A fellow enthusiast,
    Sam Rondone

  7. The “Firebird logo” was also painted on the helipad at the modern GM Engineering Building, constructed for Rochester Products Division in Rochester, NY. This four story glass cube (500-600 people capacity) was built in the mid-80s. I helped with the specs for the computer network wiring. This is now a Delphi R&D location and the helipad is still there. The building is visible from the intersection of I-390 and the New York State Thruway in Henrietta, NY. ( 43.044055,-77.651925)

  8. Norm James

    I’m pretty sure the “Firebird” logo came from GM’s business airline fleet which pre-dated the Firebirds.

    We had an occasion in the early 60’s to have a bunch of us ride one of their planes, between several Michigan airports, to rank accelleration rates on take-off on their suitability for public mass transportation systems. It was a nice change of pace.

    The new site format looks good.


  9. Melissa Belevender

    Hello Gary,
    Just came across your website while doing some research on designers my father worked with. He is Norbert Ostrowski and I will ask him to contribute some first-person accounts of automobile styling, from the 1960’s forward. He still gets together with other retired designers over coffee. He has some great stories to share. Recently he was telling me about the early concept drawings of AMC’s Pacer. Thanks for your wonderful online archive!
    Melissa Belevender

  10. David R.North

    Had the chance to recommend Dean,s Garage to soon car guys,
    Told them about Gary Smith who designed some great cars while working with us, every one loved the little red Olds you did,the boss of Olds Bill Lane raved about it on a plane ride back from the Chicago auto show,he told my wife this was a sure winner. You were well liked by everyone and we were sad when you left,
    One of the real good guys.
    Snowing here in Montana,Pat &I are thinking sunny in AZ!
    Take care Gary

  11. Allen Ornes

    You have a unique site where I can spend many hours. Great fun to see the sketches and read comments from designers I have worked with or knew at Art Center. Thanks for all your work to keep this going.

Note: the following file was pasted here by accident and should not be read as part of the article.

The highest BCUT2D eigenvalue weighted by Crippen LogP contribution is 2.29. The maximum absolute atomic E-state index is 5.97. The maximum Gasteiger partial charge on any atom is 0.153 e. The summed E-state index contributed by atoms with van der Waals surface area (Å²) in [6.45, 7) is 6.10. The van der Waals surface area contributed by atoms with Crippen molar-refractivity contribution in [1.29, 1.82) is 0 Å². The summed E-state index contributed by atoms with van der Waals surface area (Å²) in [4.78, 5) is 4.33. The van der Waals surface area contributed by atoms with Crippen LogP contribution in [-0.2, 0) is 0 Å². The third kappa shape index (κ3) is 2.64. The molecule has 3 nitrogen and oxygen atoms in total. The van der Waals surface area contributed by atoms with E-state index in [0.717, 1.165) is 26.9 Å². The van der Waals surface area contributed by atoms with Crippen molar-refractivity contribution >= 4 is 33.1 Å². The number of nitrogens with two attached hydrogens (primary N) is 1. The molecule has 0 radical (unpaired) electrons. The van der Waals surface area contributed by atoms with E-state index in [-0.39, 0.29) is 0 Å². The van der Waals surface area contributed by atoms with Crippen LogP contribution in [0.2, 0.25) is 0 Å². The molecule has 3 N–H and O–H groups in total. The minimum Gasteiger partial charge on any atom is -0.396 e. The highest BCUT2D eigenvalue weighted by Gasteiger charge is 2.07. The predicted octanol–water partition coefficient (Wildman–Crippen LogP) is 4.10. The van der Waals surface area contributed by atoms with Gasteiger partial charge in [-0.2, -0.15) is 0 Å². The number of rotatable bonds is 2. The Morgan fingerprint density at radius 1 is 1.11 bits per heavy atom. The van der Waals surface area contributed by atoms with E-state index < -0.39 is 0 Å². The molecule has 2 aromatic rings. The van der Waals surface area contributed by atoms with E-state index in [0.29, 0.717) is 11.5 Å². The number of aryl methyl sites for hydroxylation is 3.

12. rich dahl

    Nice site, Dean!

    Found you through a search for Ted Youngkin, an old instructor I had while at Art Center in ’91-’92. Still use the skills I was trained in from him in perspective class, etc. Thankful for the education I received.

    Funny, I recall taking shop class with a lot of Trans majors. Was great running the mill, etc.

    Cheers & keep up the good work. Loved the Lemans vid.
    Rich Dahl

  13. Steve Stitle


    Just ran across your site. My father was a GM pilot from the 1950s through the late 70s. At one time they had 70 aircraft including one seaplane. GM planes were not identified as such for fear of vandalism—they just had your logo on the tail. (Search “images” General Motors Air Transportation Services for a photo of a General Dynamics Convair with the tail logo.) The Firebird designers stole the logo from GMATS but the pilots were proud of its use!

    Steve Stitle

  14. j e

    Hi Dean,

    In 1977 the firm for which I worked transported 12 of GM’s “idea” cars from Detroit to the New York Coliseum for an auto show in tribute to the retirement of Bill Mitchell. A few weeks later I was treated to a visit of the underground Tech Center design area and garage vaults by Dick Henderson. There I saw my favorite of the collection, the racing Stingray Corvette built on the mule SS chassis. The Stingray was in one vault along with a Corsair Monza GT, Monza SS, Y Job, a Jaguar Mitchell had modified by filling in fender seams, and a couple more I don’t remember. I sat in the Stingray and when entering noticed a plaque on the bulkhead behind the driver’s seat. It was the grill badge Mitchell designed for the Automobile Racing Club of America depicting a frontal, action view of a Blower Bentley. Years later, I stumbled onto two of these badges and still have them, along with the Press Kit of that show and my Tech Center Pass.

    Walking through the design studios with Dick, through one shop, mechanics were working on a heavily modified Camaro (maybe it was a Firebird) with a Ferrari V-12 drivetrain, four-pipe exhaust system, brass-lined doorjambs and Ferrari instrument panel. The front license plate said Pegasus. Some time later, I saw this car sitting in Mitchell’s driveway with a For Sale sign! Wonder where it is now.

    Best regards,
    j e lineback

  15. Mark

    Hi Dean,
    Just stumbled on your site.
    Love it.
    Love seeing all the old drawings.

    Lately I’ve been curious about a couple past projects at GM.